Stephen Greenblatt, English professor: Just Mercy: A Story of Justice and Redemption by Bryan Stevenson. Incidentally, this book is one of the most popular books assigned as summer reading for incoming freshmen at over 70 colleges in America. Stevenson founded the Equal Justice Initiative to defend those need it most: the indigent, the wrongly condemned, and those trapped in the byzantine and Kafkaesque criminal justice system. Author John Grisham compares it to the timeless legal classic To Kill A Mocking Bird: “Not since Atticus Finch has a fearless and committed lawyer made such a difference in the American South. Though larger than life, Atticus exists only in fiction. Bryan Stevenson, however, is very much alive and doing God’s work fighting for the poor, the oppressed, the voiceless, the vulnerable, the outcast, and those with no hope. Just Mercy is his inspiring and powerful story.” Ted Conniver, from The New York Times Book Review, adds: “You don’t have to read too long to start cheering for this man… The message of this book… is that evil can be overcome, a difference can be made. Just Mercy will make you upset and it will make you hopeful.”

Steven Pinker, psychology professor: The Internationalists: How A Radical Plan to Outlaw War Remade the World by Oona Hathaway and Scott Shapiro: [The authors] explain the decline of interstate war and conquest [via]… the Kellogg-Briand Paris Peace Pact of 1927, which declared war illegal… [The] book presents a sweeping vision of the international scene, making sense of many developments in the news and recent history.”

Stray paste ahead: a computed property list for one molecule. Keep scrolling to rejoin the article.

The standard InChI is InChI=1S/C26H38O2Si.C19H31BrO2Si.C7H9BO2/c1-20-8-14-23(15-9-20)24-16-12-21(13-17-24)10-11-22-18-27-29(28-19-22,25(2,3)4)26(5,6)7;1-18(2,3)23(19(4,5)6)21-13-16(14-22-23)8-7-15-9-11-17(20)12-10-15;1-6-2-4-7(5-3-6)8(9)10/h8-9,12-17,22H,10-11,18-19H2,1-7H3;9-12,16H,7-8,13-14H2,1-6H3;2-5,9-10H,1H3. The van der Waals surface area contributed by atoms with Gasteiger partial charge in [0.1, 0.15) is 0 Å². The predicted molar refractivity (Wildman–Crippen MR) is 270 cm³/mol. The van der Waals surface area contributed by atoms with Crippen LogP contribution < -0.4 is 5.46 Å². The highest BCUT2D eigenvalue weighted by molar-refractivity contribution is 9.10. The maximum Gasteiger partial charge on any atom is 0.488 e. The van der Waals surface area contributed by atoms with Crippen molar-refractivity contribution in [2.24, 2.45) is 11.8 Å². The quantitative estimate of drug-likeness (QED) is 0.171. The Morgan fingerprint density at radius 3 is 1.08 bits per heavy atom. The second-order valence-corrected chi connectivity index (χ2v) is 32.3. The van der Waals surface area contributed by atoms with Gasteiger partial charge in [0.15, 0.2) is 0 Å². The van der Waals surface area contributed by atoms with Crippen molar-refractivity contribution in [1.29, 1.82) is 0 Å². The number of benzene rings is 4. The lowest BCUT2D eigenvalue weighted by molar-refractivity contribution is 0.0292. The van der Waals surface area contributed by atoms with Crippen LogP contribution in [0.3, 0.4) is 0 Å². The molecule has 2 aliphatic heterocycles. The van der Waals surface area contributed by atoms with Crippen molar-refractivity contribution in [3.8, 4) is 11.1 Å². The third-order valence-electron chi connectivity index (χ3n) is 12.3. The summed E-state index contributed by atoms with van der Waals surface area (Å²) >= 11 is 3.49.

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Famous Authors Who Were Rejected by Publishers

alex atkins bookshelf books“Never confuse a single defeat with a final defeat,” observed American novelist F. Scott Fitzgerald. That’s great advice for an aspiring writer who will most likely face his or her share of rejection slips from publishers and agents. And Fitzgerald should know. His timeless classic, The Great Gatsby, was rejected by several publishers. One publisher had the audacity to write this preposterous note: “You’d have a decent book if you ‘d get rid of that Gatsby chapter.” WTF? Did he or she read the entire manuscript? Another famous American author, L. Frank Baum, best known for The Wizard of Oz novels, received so many rejection slips he kept them in a journal that he titled “A Record of Failure.” But in the final analysis, persistence pays off. Consider the sea of rejection slips that young authors — who are now famous and highly regarded — once received at the beginning of their writing careers. Recall the famous proverb introduced by American educator Thomas H. Palmer’s Teacher’s Manual: Being an Exposition of and Efficient and Economical System of Education Suited to the Wants of a Free People (1840): “If at first you don’t succeed, try, try again.”